When Bill Shankly arrived to take charge of Liverpool on New Year’s day 1960 Liverpool were a team trapped in their past. The last of their five championships had come in 1947.
A loss to Arsenal in the FA Cup Final three years later was the only achievement of note in a desert of poor performances and declining standards.
Relegation had come in 1954 and Shankly’s predecessor Phil Taylor had left after failing to achieve promotion. It might not have seemed like it at the time but Shankly had two advantages over Taylor.
The first was that expectations had been driven down to such a low level that a place amongst the top 22 in England was definable as a major success.
Secondly Shankly saw potential in the football club that others either did not see or were blinded to through frustration created by failure.
Shankly understood that he if Liverpool was to fully realize the potential then he had to not only build and motivate a team but he had to inspire a belief in the fans and unleash a passion that few could match.
Shankly achieved both in spectacular fashion. When he left in 1974 he bequeathed his successor Bob Paisley not only the foundation of a successful team but a culture within the club and the city that was unmatched.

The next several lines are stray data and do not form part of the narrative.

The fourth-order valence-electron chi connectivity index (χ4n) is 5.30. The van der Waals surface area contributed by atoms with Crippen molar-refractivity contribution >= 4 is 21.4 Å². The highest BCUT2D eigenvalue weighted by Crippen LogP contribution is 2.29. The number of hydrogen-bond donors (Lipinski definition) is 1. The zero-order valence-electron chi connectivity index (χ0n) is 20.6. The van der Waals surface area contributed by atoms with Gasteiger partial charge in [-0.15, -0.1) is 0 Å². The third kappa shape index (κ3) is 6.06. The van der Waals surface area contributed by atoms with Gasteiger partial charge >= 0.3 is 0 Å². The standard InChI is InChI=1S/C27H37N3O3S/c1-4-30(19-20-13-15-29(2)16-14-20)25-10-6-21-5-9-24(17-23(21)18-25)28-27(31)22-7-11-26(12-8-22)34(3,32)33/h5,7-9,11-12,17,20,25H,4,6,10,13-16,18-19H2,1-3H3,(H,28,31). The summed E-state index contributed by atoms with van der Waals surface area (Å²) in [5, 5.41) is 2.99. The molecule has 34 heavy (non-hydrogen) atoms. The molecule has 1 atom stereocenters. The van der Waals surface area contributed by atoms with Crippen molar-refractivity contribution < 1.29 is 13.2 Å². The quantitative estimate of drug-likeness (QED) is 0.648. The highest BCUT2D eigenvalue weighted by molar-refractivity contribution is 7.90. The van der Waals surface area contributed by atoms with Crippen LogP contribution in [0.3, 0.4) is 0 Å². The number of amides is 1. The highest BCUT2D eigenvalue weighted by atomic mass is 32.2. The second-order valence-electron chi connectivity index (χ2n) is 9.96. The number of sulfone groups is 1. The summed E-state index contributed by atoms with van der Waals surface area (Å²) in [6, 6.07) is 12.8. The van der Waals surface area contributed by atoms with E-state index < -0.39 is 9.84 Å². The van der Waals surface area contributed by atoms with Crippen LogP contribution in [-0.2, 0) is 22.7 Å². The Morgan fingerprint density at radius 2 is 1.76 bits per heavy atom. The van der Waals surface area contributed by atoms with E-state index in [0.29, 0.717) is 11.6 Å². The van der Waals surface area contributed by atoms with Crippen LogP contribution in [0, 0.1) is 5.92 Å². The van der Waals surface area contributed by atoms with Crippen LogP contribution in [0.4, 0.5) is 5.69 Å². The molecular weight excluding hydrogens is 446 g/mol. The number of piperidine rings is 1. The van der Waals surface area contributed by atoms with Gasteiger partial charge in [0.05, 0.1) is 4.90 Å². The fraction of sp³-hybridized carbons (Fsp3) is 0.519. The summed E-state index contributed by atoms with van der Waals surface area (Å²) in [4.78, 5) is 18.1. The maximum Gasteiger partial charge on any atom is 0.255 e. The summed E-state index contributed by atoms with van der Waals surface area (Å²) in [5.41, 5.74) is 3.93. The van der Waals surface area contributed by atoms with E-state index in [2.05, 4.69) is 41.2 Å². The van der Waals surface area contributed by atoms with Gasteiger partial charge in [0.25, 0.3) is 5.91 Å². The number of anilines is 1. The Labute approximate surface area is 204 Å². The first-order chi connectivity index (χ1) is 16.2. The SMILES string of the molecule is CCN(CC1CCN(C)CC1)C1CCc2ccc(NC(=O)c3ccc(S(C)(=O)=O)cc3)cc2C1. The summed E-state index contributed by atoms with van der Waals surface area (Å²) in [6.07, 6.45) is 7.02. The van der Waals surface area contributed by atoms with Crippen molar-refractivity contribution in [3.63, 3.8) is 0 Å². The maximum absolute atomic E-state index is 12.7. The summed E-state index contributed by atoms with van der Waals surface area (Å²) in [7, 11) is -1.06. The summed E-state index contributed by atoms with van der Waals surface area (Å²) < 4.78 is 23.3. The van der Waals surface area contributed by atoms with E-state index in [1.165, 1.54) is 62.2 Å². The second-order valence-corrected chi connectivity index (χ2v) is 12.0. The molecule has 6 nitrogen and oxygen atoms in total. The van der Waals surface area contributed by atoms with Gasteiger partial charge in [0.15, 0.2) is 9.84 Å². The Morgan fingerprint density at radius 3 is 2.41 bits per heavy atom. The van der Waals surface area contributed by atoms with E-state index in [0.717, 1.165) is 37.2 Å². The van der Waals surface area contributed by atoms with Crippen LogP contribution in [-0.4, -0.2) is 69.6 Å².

The Shankly ethos stood Liverpool in great stead through Paisley, Fagan and Dalglish. Others may have won more trophies than Shankly but without Shanks there would not have been a successful Liverpool Football Club.
Looking back over the Shankly years you realize that, as with other great managers and leaders, he was a great manipulator of minds.
He told players they were great, he told the fans they were the best, and when that was combined with his eye for a player and a highly quotable quip everyone started to believe him.
Especially the supporters – throughout the years there has always been the fans.
Read any comments after a Liverpool article, read a Liverpool forum, speak to a Liverpool fan and it still resonates.
We are special; we are Shankly’s sons, daughters, grandchildren.
That is until now.
It’s not the clowns burning Liverpool shirts with Torres emblazoned (now literally) on the back that has been embarrassing and shameful – such idiots exist at any club and media fools are only too willing to accommodate them with pictures and footage.
It has been the reaction in newspapers, on television, on websites and in blogs. Torres, a bona-fide Anfield hero at this time last week has been vilified, maligned and disparaged all inside a few days.
Torres is a lazy player, Torres is always injured, Torres will never score 20 goals in a season, he is easily bullied out of a game, he sulks and lots more and few as pleasant.
Notwithstanding that Liverpool in the glory years would have never sold a star player to another English club (Keegan went to Hamburg, Rush to Juventus) you can’t help but feel that over the last few days that Liverpool fans are no longer special, they are no longer different.
After nearly four decades has the Shankly Legacy finally withered and died?
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